The Vikos Gorge

Vikos Gorge 2The Vikos Gorge

“Greece has two great and unforgettable gorges ; the gorge of Samaria in Crete, and that of the Vikos in Epirus.  It is hard to decide which is the more beautiful of the two, since each is unique in its way.  In my view, however, Vikos takes the prize … “ George Sfikas  –  ‘The Mountains of Greece.’

I’ve descended the Samaria Gorge to Agia Roumeli many times, but never the Vikos, and a visit to the Pindus Mountains in Northern Greece last summer gave the opportunity to walk through the gorge as part of a 4-day trek in that area.  We had arranged our trip with ‘Walking Holidays *’, were met at Thessaloniki airport by our guide, Thanasis Pantes, and after an evening meal and brief tour of the city, next morning drove to Ioannina, in the region of Epirus, for lunch.  Then a short 30km drive north to Vitsa, one of the Zagori villages and, since 1973, part of the Vikos/Aoos National Park.

Vikos Gorge 3

The Zagori villages consist of 46 “traditional settlements”,  dating from the 17th century or earlier,  built of local grey stone, where commercial development is forbidden except for limited eco-tourism.  Until roads were built in the 1950s, they were linked by stone-laid paths and beautiful arched bridges, now part of a network of way-marked trails.

Konitsa bridge

Konitsa bridge

Our accommodation in a small, family-run hotel was excellent, as was the evening meal and substantial breakfast.  Then a quick transfer to Monodendri, from where we would descend into the Vikos Gorge, following it N and NW before a sharp climb to Vikos village, a walk of around seven hours.

Vikos Gorge signA sign informed us  (Guinness Book of Records 1997) that the gorge is the World’s Deepest Canyon, at 900m, with just 1100m between the rims.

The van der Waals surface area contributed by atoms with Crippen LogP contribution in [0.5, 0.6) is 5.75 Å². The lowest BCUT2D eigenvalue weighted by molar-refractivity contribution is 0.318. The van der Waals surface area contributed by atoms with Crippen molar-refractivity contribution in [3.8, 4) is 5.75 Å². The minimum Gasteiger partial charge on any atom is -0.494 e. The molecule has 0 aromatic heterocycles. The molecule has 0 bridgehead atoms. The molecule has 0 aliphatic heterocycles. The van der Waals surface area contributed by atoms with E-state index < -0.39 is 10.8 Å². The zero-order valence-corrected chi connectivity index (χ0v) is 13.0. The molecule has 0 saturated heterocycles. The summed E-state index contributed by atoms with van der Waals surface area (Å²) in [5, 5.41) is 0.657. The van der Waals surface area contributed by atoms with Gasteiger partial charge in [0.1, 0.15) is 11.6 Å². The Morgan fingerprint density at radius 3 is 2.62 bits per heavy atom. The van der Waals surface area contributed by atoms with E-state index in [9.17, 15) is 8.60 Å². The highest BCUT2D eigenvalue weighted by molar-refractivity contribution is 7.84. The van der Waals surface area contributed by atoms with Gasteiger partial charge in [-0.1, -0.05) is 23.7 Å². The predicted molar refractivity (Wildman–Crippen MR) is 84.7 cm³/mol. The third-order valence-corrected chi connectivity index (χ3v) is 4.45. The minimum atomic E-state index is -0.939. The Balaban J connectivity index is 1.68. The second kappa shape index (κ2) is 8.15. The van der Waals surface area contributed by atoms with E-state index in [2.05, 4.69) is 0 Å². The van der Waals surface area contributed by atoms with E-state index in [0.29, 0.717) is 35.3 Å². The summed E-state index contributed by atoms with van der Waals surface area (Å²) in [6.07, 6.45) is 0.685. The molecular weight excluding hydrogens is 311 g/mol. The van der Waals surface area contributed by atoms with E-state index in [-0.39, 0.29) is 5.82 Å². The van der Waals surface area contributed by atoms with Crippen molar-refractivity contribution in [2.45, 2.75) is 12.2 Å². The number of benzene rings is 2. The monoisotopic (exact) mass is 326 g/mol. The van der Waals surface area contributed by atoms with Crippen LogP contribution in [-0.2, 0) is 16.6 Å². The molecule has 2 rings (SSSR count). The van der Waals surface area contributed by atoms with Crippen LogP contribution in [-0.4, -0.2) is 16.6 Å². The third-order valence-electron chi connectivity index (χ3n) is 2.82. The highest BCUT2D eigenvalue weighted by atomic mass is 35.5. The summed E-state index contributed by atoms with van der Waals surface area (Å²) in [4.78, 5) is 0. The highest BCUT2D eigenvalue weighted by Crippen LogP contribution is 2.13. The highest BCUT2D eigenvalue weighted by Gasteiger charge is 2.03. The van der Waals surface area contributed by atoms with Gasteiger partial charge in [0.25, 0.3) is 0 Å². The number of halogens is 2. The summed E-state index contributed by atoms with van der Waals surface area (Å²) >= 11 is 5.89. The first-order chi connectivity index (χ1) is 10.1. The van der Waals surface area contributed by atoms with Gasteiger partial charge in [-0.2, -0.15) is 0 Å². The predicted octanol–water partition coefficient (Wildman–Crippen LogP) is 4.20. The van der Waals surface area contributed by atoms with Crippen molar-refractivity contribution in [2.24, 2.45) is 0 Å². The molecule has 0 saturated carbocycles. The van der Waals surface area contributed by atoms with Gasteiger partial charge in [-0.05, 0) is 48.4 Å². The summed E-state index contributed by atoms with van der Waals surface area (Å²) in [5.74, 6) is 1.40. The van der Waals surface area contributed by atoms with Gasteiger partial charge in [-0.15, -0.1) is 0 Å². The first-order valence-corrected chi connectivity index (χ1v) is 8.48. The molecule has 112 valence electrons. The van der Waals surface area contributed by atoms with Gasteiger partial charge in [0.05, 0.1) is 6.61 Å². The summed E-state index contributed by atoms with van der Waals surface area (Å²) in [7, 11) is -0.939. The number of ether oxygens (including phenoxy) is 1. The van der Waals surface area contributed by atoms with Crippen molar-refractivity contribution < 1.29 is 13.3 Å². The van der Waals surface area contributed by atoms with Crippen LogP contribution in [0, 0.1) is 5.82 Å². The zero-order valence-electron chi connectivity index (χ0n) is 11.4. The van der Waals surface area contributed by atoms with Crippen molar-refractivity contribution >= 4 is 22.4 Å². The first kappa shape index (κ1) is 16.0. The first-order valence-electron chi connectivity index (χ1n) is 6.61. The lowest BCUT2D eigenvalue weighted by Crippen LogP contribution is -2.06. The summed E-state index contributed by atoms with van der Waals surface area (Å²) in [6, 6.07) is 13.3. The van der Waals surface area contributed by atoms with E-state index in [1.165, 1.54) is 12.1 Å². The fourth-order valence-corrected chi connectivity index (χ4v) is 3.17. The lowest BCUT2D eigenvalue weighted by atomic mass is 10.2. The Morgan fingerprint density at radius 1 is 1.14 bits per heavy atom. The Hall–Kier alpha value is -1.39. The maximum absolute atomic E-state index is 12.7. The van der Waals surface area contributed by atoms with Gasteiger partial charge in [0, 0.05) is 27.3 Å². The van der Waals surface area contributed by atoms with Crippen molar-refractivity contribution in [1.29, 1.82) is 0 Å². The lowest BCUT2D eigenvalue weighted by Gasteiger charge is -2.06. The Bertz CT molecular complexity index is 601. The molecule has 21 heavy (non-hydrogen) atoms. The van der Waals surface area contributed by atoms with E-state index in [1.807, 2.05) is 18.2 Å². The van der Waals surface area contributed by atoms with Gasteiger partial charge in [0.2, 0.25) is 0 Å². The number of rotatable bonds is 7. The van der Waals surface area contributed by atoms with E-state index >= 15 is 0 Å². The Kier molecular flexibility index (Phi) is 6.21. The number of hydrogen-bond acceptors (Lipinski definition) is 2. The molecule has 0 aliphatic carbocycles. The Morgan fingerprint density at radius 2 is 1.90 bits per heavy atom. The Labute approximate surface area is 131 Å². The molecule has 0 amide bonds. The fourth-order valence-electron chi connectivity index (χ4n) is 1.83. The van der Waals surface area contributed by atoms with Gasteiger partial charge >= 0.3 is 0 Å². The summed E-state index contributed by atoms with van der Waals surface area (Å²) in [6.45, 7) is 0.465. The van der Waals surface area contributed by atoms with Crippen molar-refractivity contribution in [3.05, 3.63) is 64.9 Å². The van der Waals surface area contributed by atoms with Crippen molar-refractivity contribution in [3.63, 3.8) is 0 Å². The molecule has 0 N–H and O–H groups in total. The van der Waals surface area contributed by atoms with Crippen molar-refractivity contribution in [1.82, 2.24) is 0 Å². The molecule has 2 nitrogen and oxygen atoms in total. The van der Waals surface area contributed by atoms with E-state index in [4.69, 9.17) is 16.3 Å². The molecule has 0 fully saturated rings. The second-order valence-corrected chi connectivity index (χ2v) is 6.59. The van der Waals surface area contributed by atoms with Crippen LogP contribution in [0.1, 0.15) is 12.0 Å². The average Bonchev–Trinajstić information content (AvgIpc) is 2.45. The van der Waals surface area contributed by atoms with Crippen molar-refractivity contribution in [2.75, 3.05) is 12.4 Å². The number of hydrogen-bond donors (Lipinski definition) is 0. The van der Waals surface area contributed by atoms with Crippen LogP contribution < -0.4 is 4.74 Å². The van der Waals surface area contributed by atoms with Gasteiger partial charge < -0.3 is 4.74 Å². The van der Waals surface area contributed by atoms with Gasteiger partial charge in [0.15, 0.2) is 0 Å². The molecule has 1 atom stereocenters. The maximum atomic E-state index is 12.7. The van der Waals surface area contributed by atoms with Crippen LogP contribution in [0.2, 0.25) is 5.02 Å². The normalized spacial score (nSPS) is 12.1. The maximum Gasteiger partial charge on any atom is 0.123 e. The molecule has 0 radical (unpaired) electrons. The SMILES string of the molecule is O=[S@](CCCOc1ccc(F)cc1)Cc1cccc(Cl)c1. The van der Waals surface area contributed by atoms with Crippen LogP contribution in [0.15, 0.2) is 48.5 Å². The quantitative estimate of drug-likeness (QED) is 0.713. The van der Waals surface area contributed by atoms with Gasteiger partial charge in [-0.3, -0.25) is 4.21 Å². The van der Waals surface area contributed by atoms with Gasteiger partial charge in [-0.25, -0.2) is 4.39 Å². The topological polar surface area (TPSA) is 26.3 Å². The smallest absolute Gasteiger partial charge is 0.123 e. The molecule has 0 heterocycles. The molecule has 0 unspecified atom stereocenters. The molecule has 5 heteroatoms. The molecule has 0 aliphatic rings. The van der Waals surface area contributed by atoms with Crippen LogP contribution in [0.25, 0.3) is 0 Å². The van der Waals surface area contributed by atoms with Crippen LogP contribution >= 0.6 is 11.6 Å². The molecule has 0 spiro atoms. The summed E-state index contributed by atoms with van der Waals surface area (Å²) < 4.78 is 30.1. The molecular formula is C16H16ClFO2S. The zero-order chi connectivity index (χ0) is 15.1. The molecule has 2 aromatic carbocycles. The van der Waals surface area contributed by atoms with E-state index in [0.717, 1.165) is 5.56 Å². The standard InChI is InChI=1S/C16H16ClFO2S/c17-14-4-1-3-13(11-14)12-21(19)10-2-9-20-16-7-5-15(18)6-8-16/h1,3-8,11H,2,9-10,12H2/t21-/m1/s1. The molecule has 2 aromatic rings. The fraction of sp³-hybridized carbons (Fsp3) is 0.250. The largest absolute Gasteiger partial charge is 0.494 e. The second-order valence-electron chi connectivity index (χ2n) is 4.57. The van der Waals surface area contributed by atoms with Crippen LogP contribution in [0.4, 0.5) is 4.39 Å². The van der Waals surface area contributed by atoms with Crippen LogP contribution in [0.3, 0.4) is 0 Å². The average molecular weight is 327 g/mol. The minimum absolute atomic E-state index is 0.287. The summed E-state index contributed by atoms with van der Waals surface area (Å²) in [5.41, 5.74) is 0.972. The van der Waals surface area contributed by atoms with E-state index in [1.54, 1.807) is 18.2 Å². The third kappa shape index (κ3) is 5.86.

With all day to reach Vikos (where our luggage would be waiting for us), we took our time and many photographs, enjoyed a picnic lunch by the river (Voidomatis), and admired the spectacularly sheer walls rising high above us.  The path is straightforward and, in contrast to Samaria in June, we met only a handful of other walkers.

Descent to Vikos 2Thanasis had told us that here, in the Pindus Mountains, is the last European stronghold of the brown bear, although he admitted to only ever seeing a distant glimpse of one.  We walked warily, heard many birds, but the only wildlife was a slow moving tortoise next to the trail.

Vikos tortoise

Vikos tortoise

A warm welcome awaited us at Vikos, in a simple village taverna with “all-home-produce” meals, comfortable beds, and at dusk, a memorable view down into the gorge we had walked through.

Vikos taverna

Vikos taverna

Next morning we re-descended into the gorge for an hour or so, as far as the Voidomatis Springs, where the water, refreshing but ice-cold, had dropped quickly from snow level.  Then a short, but steep ascent to the delightful village of Mikro Papigo, where Thanasis has a dream of building a home for his family.

Papingo Towers

Papingo Towers

It’s dominated by the impressive Towers of Papigo, below which we would walk, a day later, on the climb to spend a night at Astraka Refuge, a mountain hut situated at 2000m, below the peak of Astraka itself, 2436m, part of the Gamila range.

Mt Astraka

Mt Astraka

Our last day in the high mountains was from the Refuge to the stunningly beautiful “Dragon Lake”, or Drakolimni, and from there a long and far from easy descent into the Aoos Valley, to spend the night at Konitsa.  And the following day, a pleasant walk along the lower reaches of the Voidomatis river, now placid and tree-lined, before it joins the Aoos.

Vikos lower gorge

Vikos lower gorge

*  ‘Walking Holidays’ was excellent in every way, our experienced guide Thanasis very knowledgeable, informative & looked after our every need.  Details from http://walkingholidays.gr

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The best time to visit Elafonisi is undoubtedly during the winter, when summer hordes are  replaced by a few hardy visitors enjoying often windswept (but usually empty) beaches and bracing sea air.  Since Lynne died, it’s become an annual pilgrimage between Christmas and New Year, finding solace and strength for the year ahead, usually alone, but most recently with Joanna, looking to enjoy a walk en route, and as a keen botanist, hoping to find the rare ‘androcymbium rechingeri’ flowers, endemic to Crete and located only on Elafonisi “island” and Falasarna, and then only in mid-winter.